Final Thoughts on TSC Management


Elizabeth Thiele, MD, PhD, and Peter Crino, MD, PhD, provide closing remarks on the future treatment landscape of tuberous sclerosis complex. 

Elizabeth Thiele, MD, PhD: What else do you think about at night about TSC [tuberous sclerosis complex] before you go to sleep? 

Peter Crino, MD, PhD: I spend a lot of time thinking about TS, actually. As I’ve looked back on my career and the challenges, I still think autism remains the unreachable goal in TSC, I really do. It changes the landscape and geography for patient care, for patient quality of life, independence, autonomy, and agency. It changes how we have to do surveillance screening with sedated MRIs versus nonsedated. We need to understand why it is that 40% of individuals with TSC develop autism.

In some ways, we’ve heard the concept of TSC as a linchpin disease, that it is useful to understand many other disorders [such as] diabetes, obesity, cancer, etc. I absolutely feel as though the role of the TSC1 and TSC2 genes in engendering autism is something we need to look at. Quite frankly, I think understanding that will have broad potential echoes in the greater autism community. If I think about what single disease burden over the last 25 years of care doing this has altered quality of life for patients, I have to say, I don’t think it’s epilepsy, I don’t think its kidney disease, and I don’t think it’s lung disease.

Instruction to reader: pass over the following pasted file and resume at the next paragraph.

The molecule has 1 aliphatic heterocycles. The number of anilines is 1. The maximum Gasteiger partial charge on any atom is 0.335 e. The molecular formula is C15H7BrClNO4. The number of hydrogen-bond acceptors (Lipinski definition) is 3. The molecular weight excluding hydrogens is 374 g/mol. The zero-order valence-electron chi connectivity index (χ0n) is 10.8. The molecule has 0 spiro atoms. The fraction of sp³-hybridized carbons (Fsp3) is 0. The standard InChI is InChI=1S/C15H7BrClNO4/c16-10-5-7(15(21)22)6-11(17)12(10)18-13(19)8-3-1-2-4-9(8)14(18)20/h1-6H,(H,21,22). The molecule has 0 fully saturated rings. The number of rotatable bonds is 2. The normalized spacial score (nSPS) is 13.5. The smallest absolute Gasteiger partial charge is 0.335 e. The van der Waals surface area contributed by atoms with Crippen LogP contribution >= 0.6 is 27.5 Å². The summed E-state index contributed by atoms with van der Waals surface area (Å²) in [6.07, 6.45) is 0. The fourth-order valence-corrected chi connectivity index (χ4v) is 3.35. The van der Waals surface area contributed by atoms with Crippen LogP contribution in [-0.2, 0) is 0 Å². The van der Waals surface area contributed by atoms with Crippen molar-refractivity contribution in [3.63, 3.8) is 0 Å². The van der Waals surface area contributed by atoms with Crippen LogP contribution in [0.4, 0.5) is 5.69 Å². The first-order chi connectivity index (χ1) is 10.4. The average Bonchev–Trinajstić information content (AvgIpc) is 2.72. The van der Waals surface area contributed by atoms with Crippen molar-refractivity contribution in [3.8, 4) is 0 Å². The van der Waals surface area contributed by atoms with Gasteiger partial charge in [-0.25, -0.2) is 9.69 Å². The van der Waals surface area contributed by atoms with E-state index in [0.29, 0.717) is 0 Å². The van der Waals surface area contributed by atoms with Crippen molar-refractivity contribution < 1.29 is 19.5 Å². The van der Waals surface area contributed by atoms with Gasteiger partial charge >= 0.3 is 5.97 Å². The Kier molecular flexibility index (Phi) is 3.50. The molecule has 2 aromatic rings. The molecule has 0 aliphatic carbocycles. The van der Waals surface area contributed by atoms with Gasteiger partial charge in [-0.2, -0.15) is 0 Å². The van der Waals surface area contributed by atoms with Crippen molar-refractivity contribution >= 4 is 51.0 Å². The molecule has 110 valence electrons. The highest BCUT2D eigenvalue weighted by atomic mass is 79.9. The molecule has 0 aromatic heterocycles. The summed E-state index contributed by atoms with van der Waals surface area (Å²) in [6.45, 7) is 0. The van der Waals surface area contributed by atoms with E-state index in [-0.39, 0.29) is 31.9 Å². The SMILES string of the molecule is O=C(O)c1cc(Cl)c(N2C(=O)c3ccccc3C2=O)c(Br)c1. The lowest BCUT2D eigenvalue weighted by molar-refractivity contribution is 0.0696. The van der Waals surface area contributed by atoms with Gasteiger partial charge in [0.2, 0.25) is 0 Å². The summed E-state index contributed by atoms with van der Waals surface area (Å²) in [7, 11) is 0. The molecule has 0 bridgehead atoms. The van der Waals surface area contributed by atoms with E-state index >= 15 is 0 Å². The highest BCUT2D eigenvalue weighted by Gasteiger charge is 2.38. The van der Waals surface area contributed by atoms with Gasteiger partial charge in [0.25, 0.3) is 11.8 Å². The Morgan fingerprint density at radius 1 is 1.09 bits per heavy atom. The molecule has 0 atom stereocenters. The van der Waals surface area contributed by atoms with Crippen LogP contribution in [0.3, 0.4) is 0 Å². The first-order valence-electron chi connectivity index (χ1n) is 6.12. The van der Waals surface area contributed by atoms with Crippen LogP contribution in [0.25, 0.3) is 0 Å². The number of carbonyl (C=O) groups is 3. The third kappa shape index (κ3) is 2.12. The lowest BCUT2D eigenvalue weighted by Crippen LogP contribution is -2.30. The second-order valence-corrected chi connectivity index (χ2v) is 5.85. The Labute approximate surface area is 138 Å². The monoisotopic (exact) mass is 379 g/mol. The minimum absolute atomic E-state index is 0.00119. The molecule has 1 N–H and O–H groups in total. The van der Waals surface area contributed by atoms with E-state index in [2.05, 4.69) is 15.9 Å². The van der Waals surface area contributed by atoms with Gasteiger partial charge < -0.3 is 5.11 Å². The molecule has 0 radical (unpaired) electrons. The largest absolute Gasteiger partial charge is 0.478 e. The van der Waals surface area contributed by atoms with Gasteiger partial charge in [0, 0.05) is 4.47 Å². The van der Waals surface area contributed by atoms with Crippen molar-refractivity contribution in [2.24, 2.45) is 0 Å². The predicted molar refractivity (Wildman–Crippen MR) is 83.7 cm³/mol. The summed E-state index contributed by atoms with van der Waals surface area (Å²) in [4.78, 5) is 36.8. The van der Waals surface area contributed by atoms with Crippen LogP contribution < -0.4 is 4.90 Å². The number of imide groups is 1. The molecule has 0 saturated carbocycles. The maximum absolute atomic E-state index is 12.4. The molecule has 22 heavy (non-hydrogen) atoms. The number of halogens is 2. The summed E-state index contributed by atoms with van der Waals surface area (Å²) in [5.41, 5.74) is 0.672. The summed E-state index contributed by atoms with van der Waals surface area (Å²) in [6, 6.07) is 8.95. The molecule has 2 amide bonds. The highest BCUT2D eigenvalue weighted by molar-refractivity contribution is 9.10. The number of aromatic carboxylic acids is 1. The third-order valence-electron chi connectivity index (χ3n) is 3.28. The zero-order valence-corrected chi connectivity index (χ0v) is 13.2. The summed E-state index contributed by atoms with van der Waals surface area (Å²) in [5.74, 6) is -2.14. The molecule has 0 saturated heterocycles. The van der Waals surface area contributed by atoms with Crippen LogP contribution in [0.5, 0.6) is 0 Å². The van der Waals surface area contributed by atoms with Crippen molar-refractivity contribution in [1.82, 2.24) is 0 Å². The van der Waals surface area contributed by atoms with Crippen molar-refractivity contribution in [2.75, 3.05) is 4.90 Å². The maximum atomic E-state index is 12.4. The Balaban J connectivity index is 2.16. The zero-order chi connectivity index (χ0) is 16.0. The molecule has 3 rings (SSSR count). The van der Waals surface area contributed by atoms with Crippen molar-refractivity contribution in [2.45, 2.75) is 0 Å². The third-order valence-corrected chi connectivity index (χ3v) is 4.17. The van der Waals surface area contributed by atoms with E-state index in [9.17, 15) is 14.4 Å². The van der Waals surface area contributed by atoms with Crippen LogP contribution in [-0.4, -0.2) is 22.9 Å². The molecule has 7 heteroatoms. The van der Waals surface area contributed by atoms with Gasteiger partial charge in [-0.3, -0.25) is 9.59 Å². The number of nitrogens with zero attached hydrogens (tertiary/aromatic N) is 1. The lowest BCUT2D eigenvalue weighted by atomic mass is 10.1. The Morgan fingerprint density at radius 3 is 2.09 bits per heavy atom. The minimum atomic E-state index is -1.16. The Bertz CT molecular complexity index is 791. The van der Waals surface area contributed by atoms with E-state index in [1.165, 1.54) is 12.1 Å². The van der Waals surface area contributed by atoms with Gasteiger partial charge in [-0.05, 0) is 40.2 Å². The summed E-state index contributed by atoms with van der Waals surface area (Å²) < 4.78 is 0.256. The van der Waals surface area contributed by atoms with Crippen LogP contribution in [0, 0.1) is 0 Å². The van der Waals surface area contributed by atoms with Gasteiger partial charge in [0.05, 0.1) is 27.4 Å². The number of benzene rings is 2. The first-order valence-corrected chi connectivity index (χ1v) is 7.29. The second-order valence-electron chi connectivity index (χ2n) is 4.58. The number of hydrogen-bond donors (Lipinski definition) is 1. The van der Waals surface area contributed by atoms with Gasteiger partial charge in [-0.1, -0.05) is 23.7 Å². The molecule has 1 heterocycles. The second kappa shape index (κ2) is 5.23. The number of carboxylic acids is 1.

I think they’re all very serious, and they all need to be treated. But autism and TAND [TSC-associated neuropsychiatric disorders] completely changed the landscape of what a patient’s life is. I want to go after that in the next 5 to 10 years to understand, why is it that nearly 1 in 2 individuals with TSC will have something on the ASD [autism spectrum disorder] spectrum? There’s got to be something about the mTOR pathway. There’s lots of evidence that there may indeed be something about the mTOR pathway. I feel like that’s the next exciting thing, and we haven’t made major strides in that area. Therapeutics have not done much in that area, and so that to me is something I want to focus on.  

Elizabeth Thiele, MD, PhD: I completely agree. I think especially since moving to MGH [Massachusetts General Hospital] and taking care of adults as well as kids with TS, it was profoundly impactful to realize how important and what incredible impact, often very negative and profound, TAND is on people living with TS. 

I agree. And the autism, I think you and I have also always suggested that TS be a model for many things. Study autism and TS, and like you said, learn more about autism in the general population. It’s the same for infantile spasms, same for many other aspects of TS. I agree, there is a lot more to do. I agree with you that where we are now with our understanding and ability to care for TS has changed from when you and I started this. It is going to be great fun to see where things continue to go from here.  

Peter Crino, MD, PhD: It’s very exciting, it really is. 

Elizabeth Thiele: Well, Pete, thank you very much. I always like talking to you about TS any time, so this was a nice opportunity to touch base on many different aspects of it. I’d like to thank the audience for watching this NeurologyLive® webinar. If you enjoyed the content, please subscribe to our news e-newsletters to receive upcoming programs and other great content right in your inbox.

Transcript Edited for Clarity

Related Videos
Christos Papadelis, PhD
Lidia Maria Veras Rocha Moura, MD, PhD, MPH, FAAN
Lidia Maria Veras Rocha Moura, MD, PhD, MPH, FAAN
Mandy Alhajj, DO, James Dolbow, DO & Neel Fotedar, MD
Jacob Pellinen, MD
Hai Sun, MD, PhD
© 2024 MJH Life Sciences

All rights reserved.